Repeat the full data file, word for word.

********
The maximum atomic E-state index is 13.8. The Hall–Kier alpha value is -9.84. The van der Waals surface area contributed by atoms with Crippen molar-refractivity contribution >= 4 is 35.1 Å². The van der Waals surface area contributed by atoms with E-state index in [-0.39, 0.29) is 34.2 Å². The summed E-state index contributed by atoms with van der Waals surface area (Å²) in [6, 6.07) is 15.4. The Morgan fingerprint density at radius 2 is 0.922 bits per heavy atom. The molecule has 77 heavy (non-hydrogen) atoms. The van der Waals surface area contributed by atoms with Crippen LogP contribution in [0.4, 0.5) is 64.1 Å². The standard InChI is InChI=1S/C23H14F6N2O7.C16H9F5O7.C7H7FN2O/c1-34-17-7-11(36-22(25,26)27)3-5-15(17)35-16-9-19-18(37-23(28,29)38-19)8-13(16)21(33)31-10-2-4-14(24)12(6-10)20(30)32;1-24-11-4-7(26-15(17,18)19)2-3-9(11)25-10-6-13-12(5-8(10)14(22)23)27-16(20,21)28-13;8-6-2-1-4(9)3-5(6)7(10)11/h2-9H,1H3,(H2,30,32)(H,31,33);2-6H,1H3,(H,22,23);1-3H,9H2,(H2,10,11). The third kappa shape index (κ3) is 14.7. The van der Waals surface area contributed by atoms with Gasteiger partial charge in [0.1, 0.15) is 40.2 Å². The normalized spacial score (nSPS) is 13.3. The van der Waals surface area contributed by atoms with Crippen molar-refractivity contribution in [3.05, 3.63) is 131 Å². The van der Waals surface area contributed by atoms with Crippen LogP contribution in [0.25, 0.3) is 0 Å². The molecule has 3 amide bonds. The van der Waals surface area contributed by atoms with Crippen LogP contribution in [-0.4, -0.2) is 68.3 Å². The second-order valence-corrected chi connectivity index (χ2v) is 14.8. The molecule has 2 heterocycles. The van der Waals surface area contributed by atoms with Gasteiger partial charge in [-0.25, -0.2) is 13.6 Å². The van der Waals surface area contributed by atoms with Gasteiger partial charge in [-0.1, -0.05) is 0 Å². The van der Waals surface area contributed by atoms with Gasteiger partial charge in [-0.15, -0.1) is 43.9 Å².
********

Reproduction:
The maximum atomic E-state index is 13.8. The Hall–Kier alpha value is -9.84. The van der Waals surface area contributed by atoms with Crippen molar-refractivity contribution >= 4 is 35.1 Å². The van der Waals surface area contributed by atoms with E-state index in [-0.39, 0.29) is 34.2 Å². The summed E-state index contributed by atoms with van der Waals surface area (Å²) in [6, 6.07) is 15.4. The Morgan fingerprint density at radius 2 is 0.922 bits per heavy atom. The molecule has 77 heavy (non-hydrogen) atoms. The van der Waals surface area contributed by atoms with Crippen LogP contribution in [0.4, 0.5) is 64.1 Å². The standard InChI is InChI=1S/C23H14F6N2O7.C16H9F5O7.C7H7FN2O/c1-34-17-7-11(36-22(25,26)27)3-5-15(17)35-16-9-19-18(37-23(28,29)38-19)8-13(16)21(33)31-10-2-4-14(24)12(6-10)20(30)32;1-24-11-4-7(26-15(17,18)19)2-3-9(11)25-10-6-13-12(5-8(10)14(22)23)27-16(20,21)28-13;8-6-2-1-4(9)3-5(6)7(10)11/h2-9H,1H3,(H2,30,32)(H,31,33);2-6H,1H3,(H,22,23);1-3H,9H2,(H2,10,11). The third kappa shape index (κ3) is 14.7. The van der Waals surface area contributed by atoms with Gasteiger partial charge in [0.1, 0.15) is 40.2 Å². The normalized spacial score (nSPS) is 13.3. The van der Waals surface area contributed by atoms with Crippen molar-refractivity contribution in [3.05, 3.63) is 131 Å². The van der Waals surface area contributed by atoms with Crippen LogP contribution in [0.25, 0.3) is 0 Å². The molecule has 3 amide bonds. The van der Waals surface area contributed by atoms with Crippen LogP contribution in [-0.4, -0.2) is 68.3 Å². The second-order valence-corrected chi connectivity index (χ2v) is 14.8. The molecule has 2 heterocycles. The van der Waals surface area contributed by atoms with Gasteiger partial charge in [-0.25, -0.2) is 13.6 Å². The van der Waals surface area contributed by atoms with Gasteiger partial charge in [-0.1, -0.05) is 0 Å². The van der Waals surface area contributed by atoms with Gasteiger partial charge in [-0.15, -0.1) is 43.9 Å².